JP Morgan blockchain network showcases banks’ DLT progress

JP Morgan’s expansion of its blockchain-based interbank payments project signals that major banks are stealing a march on disruptors and startups by providing working systems developed on distributed ledger technology, say consultants and market participants.

“Instead of startups disrupting the scene, the bigger players are taking a leading role in adopting blockchain for business purposes,” said Denis Baranov, principal consultant at DataArt, in an email. “It is these early adopters who will have the advantage of stronger influence in the sector, demonstrating the potential in blockchain beyond the hype.”

The US-headquartered bank announced last week that it would be growing its blockchain-based Interbank Information Network (IIN), with 220 banks due to sign on. The project was launched as a pilot in 2017 alongside two other participating banks, Royal Bank of Canada and ANZ. IIN is powered by Quorum, a permissioned blockchain based on ethereum and developed in-house at the US bank. The system allows member banks to exchange information in real-time to verify payments. 75 banks signed up to be a part of IIN in September 2018.

“Historically, correspondent banks communicate one-way, bank-to-bank, but we have transformed their interaction,” wrote Suresh Shetty, blockchain technology lead for IIN, in a post on JP’s website. “When a payment detail is flagged for confirmation, different parties can interact simultaneously, requesting and sharing information.” The service is currently free for all members.

John Hunter, JP’s head of global clearing, told the FT that the bank is also working on the deployment of a new function in IIN, which would verify in real time that a payment was going to a valid account, avoiding a rejection occurring because of an error in the account number, sort code, address or other detail. The system, he added, will be live in late 2019 for both domestic and international payments.

“It is only a matter of time before we will see an increase in the number of products and services that will be supported by the JP Morgan network,” said Baranov. “Furthermore, the project’s success will further encourage other banks to make their own decisions on greater blockchain adoption. I expect some bigger announcements before the end of the year with big players racing to create blockchain services beyond proof of concept or pilot level.”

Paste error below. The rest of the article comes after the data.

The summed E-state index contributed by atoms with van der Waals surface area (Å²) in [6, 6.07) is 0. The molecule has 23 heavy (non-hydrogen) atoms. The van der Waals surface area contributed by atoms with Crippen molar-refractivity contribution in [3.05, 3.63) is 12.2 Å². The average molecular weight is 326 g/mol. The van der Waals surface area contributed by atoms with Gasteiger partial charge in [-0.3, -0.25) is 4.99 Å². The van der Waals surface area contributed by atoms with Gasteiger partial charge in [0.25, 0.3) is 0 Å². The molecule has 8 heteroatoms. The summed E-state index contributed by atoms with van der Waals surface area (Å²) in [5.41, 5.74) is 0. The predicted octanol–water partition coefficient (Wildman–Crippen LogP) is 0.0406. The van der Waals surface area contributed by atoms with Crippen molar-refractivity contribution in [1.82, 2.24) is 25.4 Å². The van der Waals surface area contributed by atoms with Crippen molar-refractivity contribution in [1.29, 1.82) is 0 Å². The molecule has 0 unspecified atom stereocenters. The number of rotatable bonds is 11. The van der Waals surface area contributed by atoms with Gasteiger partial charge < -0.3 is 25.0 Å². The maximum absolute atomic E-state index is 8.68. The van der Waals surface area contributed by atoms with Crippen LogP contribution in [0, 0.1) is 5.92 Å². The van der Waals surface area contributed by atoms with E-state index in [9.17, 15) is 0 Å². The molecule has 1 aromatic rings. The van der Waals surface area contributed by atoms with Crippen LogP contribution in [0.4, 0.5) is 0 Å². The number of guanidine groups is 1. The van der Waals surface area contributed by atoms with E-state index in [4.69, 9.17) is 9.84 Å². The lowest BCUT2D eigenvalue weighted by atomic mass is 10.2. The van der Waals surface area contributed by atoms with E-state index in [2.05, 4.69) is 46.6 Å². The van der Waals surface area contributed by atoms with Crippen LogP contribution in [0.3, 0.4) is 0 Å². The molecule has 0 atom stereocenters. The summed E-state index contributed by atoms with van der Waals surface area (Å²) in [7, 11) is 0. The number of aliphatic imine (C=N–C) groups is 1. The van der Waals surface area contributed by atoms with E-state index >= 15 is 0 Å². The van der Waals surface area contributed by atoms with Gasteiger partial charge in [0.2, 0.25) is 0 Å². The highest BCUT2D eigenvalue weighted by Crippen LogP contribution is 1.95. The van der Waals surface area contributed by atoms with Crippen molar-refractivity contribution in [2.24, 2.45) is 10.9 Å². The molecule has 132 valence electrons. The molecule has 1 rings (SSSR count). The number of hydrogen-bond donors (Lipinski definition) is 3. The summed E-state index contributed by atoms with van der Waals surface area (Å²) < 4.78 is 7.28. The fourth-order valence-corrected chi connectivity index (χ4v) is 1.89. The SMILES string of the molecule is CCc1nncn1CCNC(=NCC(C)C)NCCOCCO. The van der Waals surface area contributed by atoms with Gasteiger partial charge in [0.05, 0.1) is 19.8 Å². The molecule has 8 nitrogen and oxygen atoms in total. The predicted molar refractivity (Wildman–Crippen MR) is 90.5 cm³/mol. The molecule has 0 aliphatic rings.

Leading the charge

Monica Eaton-Cardone, CIO and co-founder of Chargebacks911, added that JP Morgan expanding its blockchain-based network represents another step toward broader blockchain adoption. “JP Morgan is leading the charge for the legitimacy of distributed ledger technology in the banking sector. As they begin to reap the benefits, more banks will see that and decide they want a piece of the pie, too.”

For Sankar Krishnan, executive vice president for banking and capital markets at Capgemini, banks have been focused on the use cases of blockchain for some time. “We know that payments and trade is one of the key areas where blockchain can have real impact. The announcement from JP Morgan bodes well for the future of blockchain given the size of the correspondent banking network, the scale of payments and the applicability of this to adjacent areas – such as securities clearing and processing.”

Earlier this year JP Morgan announced the launch of its own digital currency, JPM Coin. Issued on the same Quorum blockchain which IIN has been developed on, the bank believes JPM Coin can be used by corporations for international settlements and to increase the speed at which transactions move. JPM Coin is a prototype and is being tested “with a small number of JP Morgan’s institutional clients,” though the bank plans an expansion of the pilot program later this year.

“JPM Coin is a substitute for dollar – with the potential to extend to other currencies in the future – as it is convertible both ways and is pegged to the dollar,” said Krishnan, in an email. “It is not a cryptocurrency as much as an alternate to dollar inside a private network. While it has potential, it is still in its early days and very much remains an experiment to see how an intra-network currency can add value to transactions.”

While JPM Coin is intended for internal transactions between the bank and its clients, said Eaton-Cardone, and sits outside the development of IIN, both are examples of the JP Morgan’s “commitment to develop blockchain technologies for practical use in the banking sector.”

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